Hurricane Mitch: Precarious living conditions remain two years later

Press release - Nicaragua, October 27, 2000 - On the second anniversary of the unprecedented disaster provoked by Hurricane Mitch in Central America, some people whose homes were destroyed are still living in precarious and unhealthy settlements. The international medical aid organisation Médecins Sans Frontières (MSF) wants to draw particular attention to the "El Limonal" settlement, in the Nicaraguan city of Chinandega, where people are still living in the middle of a rubbish dump in what was intended to have been a temporary refuge.

"MSF carried out a health assessment four months after Hurricane Mitch swept through Nicaragua and results indicated El Limonal site to be inappropriate for human habitation," explained Chus Alonso, General Co-ordinator of MSF in Nicaragua. "Environmental conditions remain the same. So MSF, together with Chinandega's Ministry of Health and other organisations present in the area, want to see the population resettled in another site where environmental conditions are better. There has been no action from the responsible authorities in the Municipality"

There are further examples of neglect and medical danger among the settlements created in Guatemala and the temporary shelters still standing in Honduras. In Guatemala, land ownership problems make it difficult to resolve the situation of around 13,000 people throughout the country living in settlements with inadequate basic services. In Honduras, delays in housing construction force people to remain in temporary shelters two years later.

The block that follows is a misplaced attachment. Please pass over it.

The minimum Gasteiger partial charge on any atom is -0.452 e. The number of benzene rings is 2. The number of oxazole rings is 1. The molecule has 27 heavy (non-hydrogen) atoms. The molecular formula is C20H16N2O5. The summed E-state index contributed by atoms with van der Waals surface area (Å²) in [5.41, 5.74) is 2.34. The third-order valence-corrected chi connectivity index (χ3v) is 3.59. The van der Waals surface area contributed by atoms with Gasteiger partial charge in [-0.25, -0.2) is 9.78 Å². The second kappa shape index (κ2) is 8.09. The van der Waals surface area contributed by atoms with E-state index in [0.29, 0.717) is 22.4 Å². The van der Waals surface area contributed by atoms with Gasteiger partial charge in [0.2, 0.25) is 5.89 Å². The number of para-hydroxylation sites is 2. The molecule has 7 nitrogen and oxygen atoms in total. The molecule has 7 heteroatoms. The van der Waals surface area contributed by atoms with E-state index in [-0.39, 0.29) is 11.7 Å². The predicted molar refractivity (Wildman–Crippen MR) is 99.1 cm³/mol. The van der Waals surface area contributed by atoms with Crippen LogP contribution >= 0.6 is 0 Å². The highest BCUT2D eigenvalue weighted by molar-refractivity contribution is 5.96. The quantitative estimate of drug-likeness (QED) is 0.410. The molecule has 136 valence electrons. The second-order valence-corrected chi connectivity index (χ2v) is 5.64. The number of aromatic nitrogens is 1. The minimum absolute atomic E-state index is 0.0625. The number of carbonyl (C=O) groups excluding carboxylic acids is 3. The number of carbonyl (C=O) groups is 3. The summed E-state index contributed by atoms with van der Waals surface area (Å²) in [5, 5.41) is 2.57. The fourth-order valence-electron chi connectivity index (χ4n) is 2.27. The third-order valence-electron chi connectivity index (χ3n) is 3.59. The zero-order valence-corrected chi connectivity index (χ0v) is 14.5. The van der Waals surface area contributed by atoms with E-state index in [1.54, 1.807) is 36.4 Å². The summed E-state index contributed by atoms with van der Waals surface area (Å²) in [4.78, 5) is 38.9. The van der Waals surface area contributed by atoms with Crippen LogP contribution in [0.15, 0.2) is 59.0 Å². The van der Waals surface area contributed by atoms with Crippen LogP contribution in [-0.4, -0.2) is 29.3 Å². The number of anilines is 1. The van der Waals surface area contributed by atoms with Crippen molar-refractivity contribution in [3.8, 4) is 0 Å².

When Hurricane Mitch swept through Central America at the end of October 1998, MSF launched an emergency programme to prevent epidemic outbreaks and improve healthcare assistance to the victims of this unprecedented disaster. An initial high epidemic risk for diseases such as diarrhoea, cholera, malaria, and leptospirosis was created by accumulated mud in flooded areas next to uncollected garbage and by lack of access to clean water.

Some 170 MSF national and international volunteers have run emergency projects to improve access to healthcare and water and sanitation facilities. Medical consultations, drug donations, epidemiological surveillance, construction of latrines and water wells, installation of water tanks and rehabilitation of water distribution systems are some of the activities developed by MSF teams. Two years after Hurricane Mitch, approximately one and a half million people and 192 healthcare structures in Guatemala, Honduras, Nicaragua and El Salvador have benefited from MSF post-Mitch interventions. The projects' costs amount to US$5 million.